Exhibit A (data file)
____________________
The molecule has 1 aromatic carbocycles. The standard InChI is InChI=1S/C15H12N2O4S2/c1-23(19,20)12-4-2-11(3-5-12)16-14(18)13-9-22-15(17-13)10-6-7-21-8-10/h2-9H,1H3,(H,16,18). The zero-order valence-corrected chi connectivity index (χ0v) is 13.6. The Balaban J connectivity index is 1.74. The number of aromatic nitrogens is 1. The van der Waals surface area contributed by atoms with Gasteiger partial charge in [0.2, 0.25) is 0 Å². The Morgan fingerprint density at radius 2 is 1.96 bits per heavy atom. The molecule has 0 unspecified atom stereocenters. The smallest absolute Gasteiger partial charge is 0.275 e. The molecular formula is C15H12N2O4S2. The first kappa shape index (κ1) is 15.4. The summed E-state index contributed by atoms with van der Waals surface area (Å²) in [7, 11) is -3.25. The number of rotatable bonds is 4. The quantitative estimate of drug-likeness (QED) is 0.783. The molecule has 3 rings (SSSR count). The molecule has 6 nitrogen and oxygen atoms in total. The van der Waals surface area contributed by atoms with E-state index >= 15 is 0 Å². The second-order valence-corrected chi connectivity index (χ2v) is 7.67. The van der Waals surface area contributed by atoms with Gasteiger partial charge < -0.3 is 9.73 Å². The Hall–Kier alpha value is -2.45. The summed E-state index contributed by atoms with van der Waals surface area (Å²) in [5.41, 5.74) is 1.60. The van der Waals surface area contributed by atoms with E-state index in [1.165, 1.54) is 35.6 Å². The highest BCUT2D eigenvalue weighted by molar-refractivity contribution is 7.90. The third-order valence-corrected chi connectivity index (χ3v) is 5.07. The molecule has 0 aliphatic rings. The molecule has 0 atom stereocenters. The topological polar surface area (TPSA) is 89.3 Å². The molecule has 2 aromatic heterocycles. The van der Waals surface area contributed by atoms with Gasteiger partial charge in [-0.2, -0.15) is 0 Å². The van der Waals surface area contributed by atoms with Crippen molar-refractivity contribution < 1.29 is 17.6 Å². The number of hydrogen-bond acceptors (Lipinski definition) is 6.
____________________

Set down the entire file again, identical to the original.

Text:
The molecule has 1 aromatic carbocycles. The standard InChI is InChI=1S/C15H12N2O4S2/c1-23(19,20)12-4-2-11(3-5-12)16-14(18)13-9-22-15(17-13)10-6-7-21-8-10/h2-9H,1H3,(H,16,18). The zero-order valence-corrected chi connectivity index (χ0v) is 13.6. The Balaban J connectivity index is 1.74. The number of aromatic nitrogens is 1. The van der Waals surface area contributed by atoms with Gasteiger partial charge in [0.2, 0.25) is 0 Å². The Morgan fingerprint density at radius 2 is 1.96 bits per heavy atom. The molecule has 0 unspecified atom stereocenters. The smallest absolute Gasteiger partial charge is 0.275 e. The molecular formula is C15H12N2O4S2. The first kappa shape index (κ1) is 15.4. The summed E-state index contributed by atoms with van der Waals surface area (Å²) in [7, 11) is -3.25. The number of rotatable bonds is 4. The quantitative estimate of drug-likeness (QED) is 0.783. The molecule has 3 rings (SSSR count). The molecule has 6 nitrogen and oxygen atoms in total. The van der Waals surface area contributed by atoms with E-state index >= 15 is 0 Å². The second-order valence-corrected chi connectivity index (χ2v) is 7.67. The van der Waals surface area contributed by atoms with Gasteiger partial charge < -0.3 is 9.73 Å². The Hall–Kier alpha value is -2.45. The summed E-state index contributed by atoms with van der Waals surface area (Å²) in [5.41, 5.74) is 1.60. The van der Waals surface area contributed by atoms with E-state index in [1.165, 1.54) is 35.6 Å². The highest BCUT2D eigenvalue weighted by molar-refractivity contribution is 7.90. The third-order valence-corrected chi connectivity index (χ3v) is 5.07. The molecule has 0 aliphatic rings. The molecule has 0 atom stereocenters. The topological polar surface area (TPSA) is 89.3 Å². The molecule has 2 aromatic heterocycles. The van der Waals surface area contributed by atoms with Gasteiger partial charge in [-0.2, -0.15) is 0 Å². The van der Waals surface area contributed by atoms with Crippen molar-refractivity contribution < 1.29 is 17.6 Å². The number of hydrogen-bond acceptors (Lipinski definition) is 6.